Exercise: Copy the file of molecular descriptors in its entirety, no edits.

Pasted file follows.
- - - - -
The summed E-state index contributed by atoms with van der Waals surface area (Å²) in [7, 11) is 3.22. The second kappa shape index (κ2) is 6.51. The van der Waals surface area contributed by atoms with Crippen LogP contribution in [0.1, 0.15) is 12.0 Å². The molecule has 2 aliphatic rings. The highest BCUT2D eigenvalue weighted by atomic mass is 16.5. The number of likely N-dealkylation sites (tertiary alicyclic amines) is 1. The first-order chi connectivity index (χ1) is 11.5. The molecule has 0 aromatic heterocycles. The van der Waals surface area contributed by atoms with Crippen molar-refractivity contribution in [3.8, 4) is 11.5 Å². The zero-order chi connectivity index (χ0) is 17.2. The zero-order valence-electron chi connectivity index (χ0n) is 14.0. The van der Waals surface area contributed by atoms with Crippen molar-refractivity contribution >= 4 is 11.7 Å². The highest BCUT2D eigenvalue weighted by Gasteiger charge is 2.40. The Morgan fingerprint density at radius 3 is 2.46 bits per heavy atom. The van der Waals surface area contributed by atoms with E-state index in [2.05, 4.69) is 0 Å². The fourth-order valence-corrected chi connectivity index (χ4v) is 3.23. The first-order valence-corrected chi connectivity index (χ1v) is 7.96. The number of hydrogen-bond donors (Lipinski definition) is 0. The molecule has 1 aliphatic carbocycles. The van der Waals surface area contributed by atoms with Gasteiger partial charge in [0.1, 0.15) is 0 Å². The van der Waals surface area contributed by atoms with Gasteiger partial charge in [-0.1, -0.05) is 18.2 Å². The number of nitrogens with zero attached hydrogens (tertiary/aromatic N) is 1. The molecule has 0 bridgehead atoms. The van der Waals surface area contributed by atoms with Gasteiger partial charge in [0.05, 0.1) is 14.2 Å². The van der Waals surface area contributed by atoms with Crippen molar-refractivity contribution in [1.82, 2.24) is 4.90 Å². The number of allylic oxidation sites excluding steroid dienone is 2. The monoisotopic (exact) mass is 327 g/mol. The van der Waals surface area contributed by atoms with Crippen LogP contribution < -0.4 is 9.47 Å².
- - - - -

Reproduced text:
The summed E-state index contributed by atoms with van der Waals surface area (Å²) in [7, 11) is 3.22. The second kappa shape index (κ2) is 6.51. The van der Waals surface area contributed by atoms with Crippen LogP contribution in [0.1, 0.15) is 12.0 Å². The molecule has 2 aliphatic rings. The highest BCUT2D eigenvalue weighted by atomic mass is 16.5. The number of likely N-dealkylation sites (tertiary alicyclic amines) is 1. The first-order chi connectivity index (χ1) is 11.5. The molecule has 0 aromatic heterocycles. The van der Waals surface area contributed by atoms with Crippen molar-refractivity contribution in [3.8, 4) is 11.5 Å². The zero-order chi connectivity index (χ0) is 17.2. The zero-order valence-electron chi connectivity index (χ0n) is 14.0. The van der Waals surface area contributed by atoms with Crippen molar-refractivity contribution >= 4 is 11.7 Å². The highest BCUT2D eigenvalue weighted by Gasteiger charge is 2.40. The Morgan fingerprint density at radius 3 is 2.46 bits per heavy atom. The van der Waals surface area contributed by atoms with E-state index in [2.05, 4.69) is 0 Å². The fourth-order valence-corrected chi connectivity index (χ4v) is 3.23. The first-order valence-corrected chi connectivity index (χ1v) is 7.96. The number of hydrogen-bond donors (Lipinski definition) is 0. The molecule has 1 aliphatic carbocycles. The van der Waals surface area contributed by atoms with Gasteiger partial charge in [0.1, 0.15) is 0 Å². The van der Waals surface area contributed by atoms with Gasteiger partial charge in [-0.1, -0.05) is 18.2 Å². The number of nitrogens with zero attached hydrogens (tertiary/aromatic N) is 1. The molecule has 0 bridgehead atoms. The van der Waals surface area contributed by atoms with Gasteiger partial charge in [0.05, 0.1) is 14.2 Å². The van der Waals surface area contributed by atoms with Crippen molar-refractivity contribution in [1.82, 2.24) is 4.90 Å². The number of allylic oxidation sites excluding steroid dienone is 2. The monoisotopic (exact) mass is 327 g/mol. The van der Waals surface area contributed by atoms with Crippen LogP contribution < -0.4 is 9.47 Å².